Abandoned ghost towns begin to appear in the distance. Hoping it is just a mirage, the more miles I cover, the more unappealing these next two days could be. Prior to viewing the ghost towns in the distance, my excitement to see a new aspect to Italy, Promontorio di Gargano could hardly contain itself in the confines of the mini rental. Just like seeing Sardinia and Sicily for the first time, I had hopes Il Gargano would instill the same wonder, the same feeling of expectations being met.
The Promontorio di Gargano sticks out like a sore thumb on Italy’s Adriatic coast in the Puglia region. It wasn’t originally part of Italy, which explains why it juts out as a little bump in Italy’s boot heel. Il Gargano remains protected as a national park in an effort to halt creeping tourism, which explains the ghost towns when you drive in. Guidebooks and nearly every article I had read about this area promised all that I imagined, gorgeous coastline, colorful towns not littered with foreign tourists and even wispy forests. All of those promised wonders turned out to be just that, promises that wouldn’t be found, at least by me.
Driving into Il Gargano, abandoned Fascist looking buildings stand, with windows hollowed out as if there is a good view. Going from town to town in Il Gargano, I was quickly unimpressed. Italians and not a single foreigner may have surrounded me, but the kitschy feels of fluoresce and beaches right next to train tracks didn’t do it for me. Searching for a strip of sand that was not covered with Italian families or camper vans on every square inch was next to impossible. I had that feeling of wanting to shower to get rid of the grime, depressing architecture and brashness that seemed to be everywhere. I couldn’t find the breathtaking natural scenery either. Nothing jumped out or amazed me.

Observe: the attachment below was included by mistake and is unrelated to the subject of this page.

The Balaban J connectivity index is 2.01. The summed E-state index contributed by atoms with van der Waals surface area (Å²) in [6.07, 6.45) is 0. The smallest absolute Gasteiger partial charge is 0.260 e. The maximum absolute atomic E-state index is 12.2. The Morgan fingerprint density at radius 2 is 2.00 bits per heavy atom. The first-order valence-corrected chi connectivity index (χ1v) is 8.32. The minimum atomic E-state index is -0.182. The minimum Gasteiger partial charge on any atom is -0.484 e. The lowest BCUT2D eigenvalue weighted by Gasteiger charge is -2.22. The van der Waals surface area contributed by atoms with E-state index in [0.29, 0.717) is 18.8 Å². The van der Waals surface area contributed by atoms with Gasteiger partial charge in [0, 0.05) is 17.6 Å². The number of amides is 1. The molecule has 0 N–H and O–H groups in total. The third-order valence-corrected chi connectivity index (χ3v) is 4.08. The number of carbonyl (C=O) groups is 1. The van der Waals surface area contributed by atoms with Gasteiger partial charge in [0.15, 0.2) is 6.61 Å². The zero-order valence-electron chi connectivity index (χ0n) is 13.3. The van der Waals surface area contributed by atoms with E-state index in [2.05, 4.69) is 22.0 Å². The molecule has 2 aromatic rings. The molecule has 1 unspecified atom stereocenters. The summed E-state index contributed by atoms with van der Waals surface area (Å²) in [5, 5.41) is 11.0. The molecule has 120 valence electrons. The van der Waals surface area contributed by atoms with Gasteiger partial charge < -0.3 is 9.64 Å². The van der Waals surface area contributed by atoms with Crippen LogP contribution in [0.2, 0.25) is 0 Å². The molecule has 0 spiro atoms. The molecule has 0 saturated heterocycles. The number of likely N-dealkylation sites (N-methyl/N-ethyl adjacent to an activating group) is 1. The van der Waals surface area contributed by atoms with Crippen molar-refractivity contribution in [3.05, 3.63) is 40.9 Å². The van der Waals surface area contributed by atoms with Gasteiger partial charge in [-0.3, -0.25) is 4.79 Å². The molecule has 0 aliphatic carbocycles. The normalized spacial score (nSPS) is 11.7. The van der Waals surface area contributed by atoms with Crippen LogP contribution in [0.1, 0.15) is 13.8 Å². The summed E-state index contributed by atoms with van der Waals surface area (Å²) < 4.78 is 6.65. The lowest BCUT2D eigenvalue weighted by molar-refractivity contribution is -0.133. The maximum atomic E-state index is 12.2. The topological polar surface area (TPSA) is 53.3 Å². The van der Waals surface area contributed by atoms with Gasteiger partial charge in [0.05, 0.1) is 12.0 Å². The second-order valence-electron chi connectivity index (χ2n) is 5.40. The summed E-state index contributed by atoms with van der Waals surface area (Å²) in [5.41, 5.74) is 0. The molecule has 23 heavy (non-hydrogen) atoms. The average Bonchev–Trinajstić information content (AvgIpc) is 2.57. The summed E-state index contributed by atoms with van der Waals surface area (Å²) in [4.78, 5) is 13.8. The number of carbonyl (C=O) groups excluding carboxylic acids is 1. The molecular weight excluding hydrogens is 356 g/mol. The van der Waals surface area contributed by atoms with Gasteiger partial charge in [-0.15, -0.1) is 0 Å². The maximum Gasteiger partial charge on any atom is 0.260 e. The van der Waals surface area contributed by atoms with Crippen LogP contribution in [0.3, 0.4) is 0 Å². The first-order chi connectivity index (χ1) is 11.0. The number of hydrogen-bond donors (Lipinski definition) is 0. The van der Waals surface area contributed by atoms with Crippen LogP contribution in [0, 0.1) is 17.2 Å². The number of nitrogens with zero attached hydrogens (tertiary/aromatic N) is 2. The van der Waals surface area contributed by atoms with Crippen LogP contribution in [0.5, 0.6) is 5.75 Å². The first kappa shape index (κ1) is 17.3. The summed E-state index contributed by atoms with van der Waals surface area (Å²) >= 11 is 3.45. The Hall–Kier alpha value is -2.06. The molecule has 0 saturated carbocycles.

The strange aspect to Il Gargano is that everyone raved about the area. I was so shocked to find nothing written to be accurate. I was left with a dilemma. What do you do when the guidebook is completely wrong? Even my Italian host family in Florence, a couple I knew well, praised the area. What was I missing?
I think in the end we have to keep in mind that guidebooks are written by personalities. One person may be the type that finds kitschy beach life complete with tacky cafes appealing. Then again, maybe that person hasn’t seen the parts of Italy I have seen. When I read the Gargano coastline was “the most beautiful in all of Italy”, I quickly realized the problem. Travel is always in the eye of the beholder. When buying a guidebook, I often read the author pages first. I can then gage just how that traveler sees travel itself. Perhaps we need guidebooks and articles to come with a disclaimer of where the traveler has been before.
Traveling throughout Barcelona with Christine of C’est Christine, we were both encouraged to head to Park Güell. As we made the trek up, we looked at each other in puzzlement, wondering why so many loved this touristy park that lacked greenery. The city park did it for both of us, a park no one said we “just had to visit”. Clearly our travel personalities met on the same page and it wasn’t that of a guide.
Sitting in a strange hotel in the town of Rodi Garganico, “I can’t wait to get out of here” kept ringing in my ears with a deafening silence. Then again, a lesson was acquired, one of the meanings to travel. I would have loved to head out to Sicily or Sardinia, but I needed this moment of disappointment. I think we often expect travel to be a giant up-lifter, amazement with every turn. That is not always the case. There are the grand palaces, the natural wonders you can’t quite wrap your head around and the characters who make a place, but travel has to humble just as the rest of life does.
Il Gargano wasn’t for me. I couldn’t wait to leave. I had seen far more beautiful and wondrous places in Italy, but I needed this disappointment to bring me back down from my cloud of high expectations and greatness. Travel isn’t just beautiful places, but also ugly ones, those where you say “how can anyone live here”. Then again, another traveler’s trash is another traveler’s treasure.
Have you ever been disappointed in a place after hearing so much praise from guidebooks, articles and recommendations from others? How did you deal with the situation?